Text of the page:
Whatever language we use, making healthy decisions requires serious ongoing meta-cognitive work about why we think as we do. Only with it can we can effectively assess priorities in life. With such self-knowledge, we break with the conventions of social hierarchy and rediscover our interconnectedness with all. We will learn that many, if not most of conventional health perspectives in a colonized, profit-driven culture minimize self-authority, fearlessness, honesty and holistic preventive perspectives. Without such self-knowledge, the best we might hope for in a pandemic might be that an ambulance can reach us, that the driver will have an appropriate mask, and that we'll arrive clean hospital with a new ventilator. Then we can pray there will be drugs to help us stop suffering if a vaccination is not available. If it is, we won't question its safety. If things do not go well, as we take our last breath, we can at least be satisfied that we did our best to access the medical establishment. Perhaps if we leave a 5th grade child behind, we can take satisfaction knowing they too will pass Standard #3 of the California Common Core State Health Education Standard entitled "Accessing Valid Health Information" that mandates "All students will demonstrate the ability to access and analyze health information, products and services."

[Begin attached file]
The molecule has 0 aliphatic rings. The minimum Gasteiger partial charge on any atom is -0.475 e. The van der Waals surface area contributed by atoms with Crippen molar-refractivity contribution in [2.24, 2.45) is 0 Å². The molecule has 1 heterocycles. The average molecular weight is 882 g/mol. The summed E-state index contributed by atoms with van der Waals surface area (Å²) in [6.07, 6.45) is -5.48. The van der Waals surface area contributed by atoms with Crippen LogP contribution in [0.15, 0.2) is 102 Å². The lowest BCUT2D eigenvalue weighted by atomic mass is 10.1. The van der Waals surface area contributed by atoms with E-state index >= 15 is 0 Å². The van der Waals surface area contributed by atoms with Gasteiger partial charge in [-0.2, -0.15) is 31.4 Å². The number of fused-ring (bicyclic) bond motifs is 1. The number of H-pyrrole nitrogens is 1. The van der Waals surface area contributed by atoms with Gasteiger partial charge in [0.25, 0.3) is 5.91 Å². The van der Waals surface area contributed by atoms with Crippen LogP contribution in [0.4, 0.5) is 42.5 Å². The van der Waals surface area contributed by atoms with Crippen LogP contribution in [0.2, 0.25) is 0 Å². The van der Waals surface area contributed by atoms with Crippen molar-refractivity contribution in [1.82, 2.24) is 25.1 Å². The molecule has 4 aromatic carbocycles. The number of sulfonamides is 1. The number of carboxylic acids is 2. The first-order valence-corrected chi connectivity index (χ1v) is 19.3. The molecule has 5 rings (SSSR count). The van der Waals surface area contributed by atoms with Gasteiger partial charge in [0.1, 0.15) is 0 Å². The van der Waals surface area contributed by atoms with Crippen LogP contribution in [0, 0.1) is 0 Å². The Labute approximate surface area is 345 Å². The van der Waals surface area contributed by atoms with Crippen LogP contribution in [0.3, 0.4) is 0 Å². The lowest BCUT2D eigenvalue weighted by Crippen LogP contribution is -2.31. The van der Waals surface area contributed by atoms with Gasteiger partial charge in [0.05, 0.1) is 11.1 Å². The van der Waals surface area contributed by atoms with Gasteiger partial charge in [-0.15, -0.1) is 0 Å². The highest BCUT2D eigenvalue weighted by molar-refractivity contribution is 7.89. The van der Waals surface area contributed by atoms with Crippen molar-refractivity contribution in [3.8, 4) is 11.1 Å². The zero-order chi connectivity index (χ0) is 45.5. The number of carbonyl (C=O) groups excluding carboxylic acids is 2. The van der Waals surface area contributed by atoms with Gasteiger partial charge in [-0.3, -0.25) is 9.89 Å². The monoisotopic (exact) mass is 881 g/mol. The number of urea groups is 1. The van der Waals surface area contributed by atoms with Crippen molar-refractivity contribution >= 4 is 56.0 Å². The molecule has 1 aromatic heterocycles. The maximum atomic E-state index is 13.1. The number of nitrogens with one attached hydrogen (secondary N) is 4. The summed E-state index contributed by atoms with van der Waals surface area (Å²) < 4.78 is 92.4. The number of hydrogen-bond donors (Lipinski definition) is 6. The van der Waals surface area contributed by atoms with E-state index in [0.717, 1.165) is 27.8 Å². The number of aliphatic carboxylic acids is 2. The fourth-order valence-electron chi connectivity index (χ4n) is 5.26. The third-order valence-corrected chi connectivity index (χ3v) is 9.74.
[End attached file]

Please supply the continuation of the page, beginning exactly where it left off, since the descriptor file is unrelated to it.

It may be interesting to note here, by the way, that the Common Core Health Education Standards are largely informed by the Center for Disease Control and Prevention (CDC), which also reflects colonized systems. The list of financial contributors to the CDC include the majority of the large pharmaceutical companies. Revolving doors between private industry and the CDC or FDA are well known. Studies have shown that its alliances with polluting corporations have also misled the public about the heath consequences of pollution that kills around 9 million people annually. In many ways, its own triage ignores some of the most dangerous contributors to poor health in the world and possible solutions to them. As for cancers that kill half a million people in the United States every year, the CDCs priorities for cancer screenings and cancer medicines fall short of trulynsignificant benefits as well, while ignoring important preventive and potential curative priorities.